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Health data could form the basis of a UK sovereign wealth fund

Health data could form the basis of a UK sovereign wealth fund

#Health #data #form #basis #sovereign #wealth #fund Welcome to InNewCL, here is the new story we have for you today:

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The author is a fellow at the Center for Science and Policy at the University of Cambridge

King Charles recently decided that the wealth created by the wind blowing across the crownlands should be shared more widely with the public. It is estimated that this could generate up to £1 billion a year. What other assets do we have in the UK that are collectively owned and should be harvested for the common good?

In 1990 Norway set up a sovereign wealth fund to store the wealth generated annually from oil. The value of this fund varies by market but is said to have reached $1 trillion during the recent boom and is being used to protect the country’s economy. Could we create a coronation fund in Britain to collect and use fortunes from our own collective fortune?

An opportunity has arisen, partly as a result of IT skills being developed in the NHS, to help fight Covid-19. The NHS collects valuable and diverse patient data, which is stored in geographically dispersed and legally federated trusts, each managed separately. The newly developed secure data sharing technology used during the pandemic now allows it to be shared between trusts and, more broadly, with researchers. This is critical to saving lives, but it is also potentially a strategic national resource.

The question is how such a fund could work. A possible legal structure for holding the data could build on the work of the Ada Lovelace Institute and the AI ​​Council (with input from the Royal Society) which have reported on what a “data trust” might look like. A co-operative could offer an attractive legal structure: all citizens are members and would share in any surpluses generated, while governance rests with the individuals concerned and not the shareholders. This is one possible structure that allows the wealth generated to benefit the entire population; in addition to the health benefits and those of potential data-driven medical breakthroughs. I know that my data alone is worthless. The value is in safe sharing.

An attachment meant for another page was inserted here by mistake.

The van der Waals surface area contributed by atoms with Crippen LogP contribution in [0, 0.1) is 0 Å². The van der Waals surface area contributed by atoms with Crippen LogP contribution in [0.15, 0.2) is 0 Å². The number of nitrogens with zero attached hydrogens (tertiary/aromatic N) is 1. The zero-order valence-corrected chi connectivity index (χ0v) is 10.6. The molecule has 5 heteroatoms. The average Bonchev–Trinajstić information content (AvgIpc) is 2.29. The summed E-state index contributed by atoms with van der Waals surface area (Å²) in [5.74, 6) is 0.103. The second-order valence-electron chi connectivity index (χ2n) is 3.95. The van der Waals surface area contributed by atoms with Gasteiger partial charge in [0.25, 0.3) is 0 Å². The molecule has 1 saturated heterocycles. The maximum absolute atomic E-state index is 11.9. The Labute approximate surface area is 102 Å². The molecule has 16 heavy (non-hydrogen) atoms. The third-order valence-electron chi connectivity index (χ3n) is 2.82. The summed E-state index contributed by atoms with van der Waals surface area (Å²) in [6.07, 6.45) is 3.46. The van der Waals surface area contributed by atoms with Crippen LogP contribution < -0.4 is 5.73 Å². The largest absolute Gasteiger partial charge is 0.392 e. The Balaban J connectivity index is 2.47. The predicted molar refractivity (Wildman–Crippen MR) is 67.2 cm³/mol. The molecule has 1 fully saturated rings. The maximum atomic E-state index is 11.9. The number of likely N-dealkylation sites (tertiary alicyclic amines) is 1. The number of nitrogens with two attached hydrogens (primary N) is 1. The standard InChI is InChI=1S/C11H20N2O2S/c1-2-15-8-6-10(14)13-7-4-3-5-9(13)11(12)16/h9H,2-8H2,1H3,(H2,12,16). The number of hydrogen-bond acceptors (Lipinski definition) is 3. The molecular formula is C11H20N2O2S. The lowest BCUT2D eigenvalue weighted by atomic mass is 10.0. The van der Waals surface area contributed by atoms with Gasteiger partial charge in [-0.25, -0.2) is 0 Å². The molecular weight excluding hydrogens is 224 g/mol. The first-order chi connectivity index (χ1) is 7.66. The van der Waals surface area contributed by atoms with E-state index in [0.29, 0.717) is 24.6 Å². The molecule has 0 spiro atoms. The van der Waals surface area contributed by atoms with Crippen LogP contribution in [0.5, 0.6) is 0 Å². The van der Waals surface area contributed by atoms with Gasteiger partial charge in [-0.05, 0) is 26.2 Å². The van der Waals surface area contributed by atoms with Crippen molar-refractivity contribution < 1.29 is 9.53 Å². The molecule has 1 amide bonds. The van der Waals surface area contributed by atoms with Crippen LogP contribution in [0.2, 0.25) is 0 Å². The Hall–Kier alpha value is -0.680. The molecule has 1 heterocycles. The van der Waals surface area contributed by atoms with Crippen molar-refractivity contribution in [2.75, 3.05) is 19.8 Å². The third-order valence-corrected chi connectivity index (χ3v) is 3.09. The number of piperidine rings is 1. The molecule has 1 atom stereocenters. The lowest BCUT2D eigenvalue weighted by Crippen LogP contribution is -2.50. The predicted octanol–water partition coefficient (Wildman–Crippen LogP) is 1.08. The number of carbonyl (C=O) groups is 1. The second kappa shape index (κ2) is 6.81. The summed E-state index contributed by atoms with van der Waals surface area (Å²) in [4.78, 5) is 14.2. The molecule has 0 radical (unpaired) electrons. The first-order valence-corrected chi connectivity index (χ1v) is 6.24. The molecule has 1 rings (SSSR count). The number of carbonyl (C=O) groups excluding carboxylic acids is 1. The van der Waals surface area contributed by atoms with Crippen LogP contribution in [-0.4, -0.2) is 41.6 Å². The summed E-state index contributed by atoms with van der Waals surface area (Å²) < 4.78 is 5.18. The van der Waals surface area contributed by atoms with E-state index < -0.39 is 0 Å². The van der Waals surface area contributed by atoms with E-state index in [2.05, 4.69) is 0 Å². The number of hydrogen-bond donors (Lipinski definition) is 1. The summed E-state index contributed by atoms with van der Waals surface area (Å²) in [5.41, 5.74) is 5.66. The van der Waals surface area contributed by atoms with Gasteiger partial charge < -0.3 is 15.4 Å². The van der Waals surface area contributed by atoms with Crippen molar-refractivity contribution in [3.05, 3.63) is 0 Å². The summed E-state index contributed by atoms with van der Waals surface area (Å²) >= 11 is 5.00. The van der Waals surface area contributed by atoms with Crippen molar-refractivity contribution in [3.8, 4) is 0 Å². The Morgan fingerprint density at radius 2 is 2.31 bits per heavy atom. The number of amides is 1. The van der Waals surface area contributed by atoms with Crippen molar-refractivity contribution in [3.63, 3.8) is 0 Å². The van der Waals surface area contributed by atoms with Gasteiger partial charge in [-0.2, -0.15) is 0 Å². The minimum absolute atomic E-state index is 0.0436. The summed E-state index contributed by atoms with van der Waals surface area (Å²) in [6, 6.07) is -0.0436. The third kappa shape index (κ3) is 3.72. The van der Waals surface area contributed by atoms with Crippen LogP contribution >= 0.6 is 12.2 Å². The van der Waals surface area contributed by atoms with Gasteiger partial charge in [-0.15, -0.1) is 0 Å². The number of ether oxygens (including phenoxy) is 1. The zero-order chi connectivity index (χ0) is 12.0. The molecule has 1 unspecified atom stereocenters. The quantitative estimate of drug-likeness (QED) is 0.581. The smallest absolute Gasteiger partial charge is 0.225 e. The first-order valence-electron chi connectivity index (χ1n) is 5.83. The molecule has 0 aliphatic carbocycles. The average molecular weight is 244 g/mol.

The pandemic has taught us that while some data must always remain private, others – like infection status – can and should be shared. The NHS has already started to develop the technical architecture to securely collect and share data between trusts and benefits are being drawn from this.

Data collected by trusts can now be accessed securely via a system developed by the NHS, under strict access rules agreed by patients, doctors, researchers and administrators. This can be extended within a governance regime agreed by patients, physicians, researchers and administrators to help create value.

The infrastructure for secure data exchange was developed by the NHS. UK-based Privitar Ltd, a company I co-founded, provides patient identity protection software under strict governance rules. It is a small conceptual leap and realistic in practice to use the technical work done to date to create a privacy-preserving pool of UK patient records. This in turn could become a national resource.

What could be the revenue from using this data to treat diseases? The global market for drug development is estimated to exceed $100 billion by 2027. Value is created by accelerating drug discovery, helping establish safe drug delivery to disease sites, and accelerating ethical clinical trials. It has been estimated that curated NHS data could be worth £5bn a year in the long run.

From a legal and technical perspective, a UK sovereign wealth fund could be created from this potential revenue. It might even be named after the coronation. Of course, this can only be done with the democratic consent of the people of the nation. This would require confidence that their data is reasonably secure and that information about individuals cannot be identified. But as in Norway, it is worth taking action to develop a unique asset that can be used for the greater good.

Wendy Hall, Chair of the Ada Lovelace Institute, contributed to this article

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